Piety in Plato’s Republic Books I-IV

 Quotes provided are from Plato’s Republic translated by Allan Bloom copyright 1968. 

The question of piety is raised immediately in the Republic, “I went down to the Piraeus yesterday with Glaucon, son of Ariston, to pray to the goddess; and, at the same time, I wanted to observe how they would put on the festival..” (327A 1-2). This is clear that from the outset Socrates descends into the Piraeus for a religious cause, to pray to the goddess and observe her festival. Regardless of the fact that he has ulterior motives for going to the Piraeus (namely to test Glaucon), it is argued from the outset that he is going to fulfill his pious obligations.

Next we arrive at the house of Cephalous, who, after discussing justice with Socrates leaves the discussion to attend to his sacrifices. It is clear from this point that piety is an essential aspect of human life; Cephalous is near death and therefore must attend to those things which most concern death. Also apparent is that Cephalous has no stomach for philosophy, as after he leaves the discussion of justice becomes philosophic. Does this mean that piety is in conflict with philosophy? No it does not. Piety is an essential part of the comprehensive human activity (polis).

How is this clear? Socrates begins book three by saying, “About gods, then’ I said, ‘such, it seems, are the things that should and should not be heard, from childhood on, by men who would honor gods and ancestors…'”(386a 1-3). The teaching of the gods is an important aspect in the education of the citizens. But there must be a proper method of teaching the gods, and it is in teaching them in a way that they reflect the desired formation of the citizens. But this quote also brings up another important aspect, that being the honor of ancestors. It is clear that the relationship between the gods and the ancestors is close. Thus to honor the gods is in a way to honor one’s ancestors. What is the best way in which to honor one’s ancestors? To act according to how they would want one to live is a possibility. The legislator must aim at educating his citizens to honor the city, one of the ways to do this is to tie the ancestral to the city. By behaving as the gods behave, one is imitating his ancestors as they too were taught in a like fashion. Honoring the ancestors also comes in upholding the city that they helped to create, and again in order to form your citizens properly you must teach them the gods.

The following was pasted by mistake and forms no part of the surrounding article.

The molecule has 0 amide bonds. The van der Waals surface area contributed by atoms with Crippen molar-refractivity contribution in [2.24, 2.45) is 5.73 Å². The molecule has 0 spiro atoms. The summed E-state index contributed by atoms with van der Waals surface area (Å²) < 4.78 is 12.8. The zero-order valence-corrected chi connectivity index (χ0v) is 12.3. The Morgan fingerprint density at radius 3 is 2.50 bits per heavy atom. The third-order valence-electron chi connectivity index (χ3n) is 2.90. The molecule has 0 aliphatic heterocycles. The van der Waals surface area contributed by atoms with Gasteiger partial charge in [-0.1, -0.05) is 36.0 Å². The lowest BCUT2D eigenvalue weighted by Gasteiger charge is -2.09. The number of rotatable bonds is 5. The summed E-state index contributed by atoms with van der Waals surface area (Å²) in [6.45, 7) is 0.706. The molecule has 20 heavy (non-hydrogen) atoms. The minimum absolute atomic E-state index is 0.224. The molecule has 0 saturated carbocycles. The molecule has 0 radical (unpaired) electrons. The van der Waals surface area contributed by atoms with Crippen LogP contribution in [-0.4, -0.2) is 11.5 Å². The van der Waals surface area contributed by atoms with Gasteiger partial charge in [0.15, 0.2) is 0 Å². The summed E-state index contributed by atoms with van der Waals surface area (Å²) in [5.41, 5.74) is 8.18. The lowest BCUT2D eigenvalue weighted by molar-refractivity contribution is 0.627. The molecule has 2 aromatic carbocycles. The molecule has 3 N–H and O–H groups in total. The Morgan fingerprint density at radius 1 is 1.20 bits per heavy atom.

Piety within the Republic comes on three levels, the beginning of the dialog is centered on religion and religious piety. Next we find that religious piety is an important aspect to the person, specifically the old and close to death. Third, in order to properly form your citizens the legislator must take care to teach the gods in a manner which train the citizens to be a certain way. Piety must be subordinated to philosophy, specifically political philosophy which is aimed at the comprehensive human good: happiness.

Published in: on February 29, 2008 at 12:15  Comments (3)  

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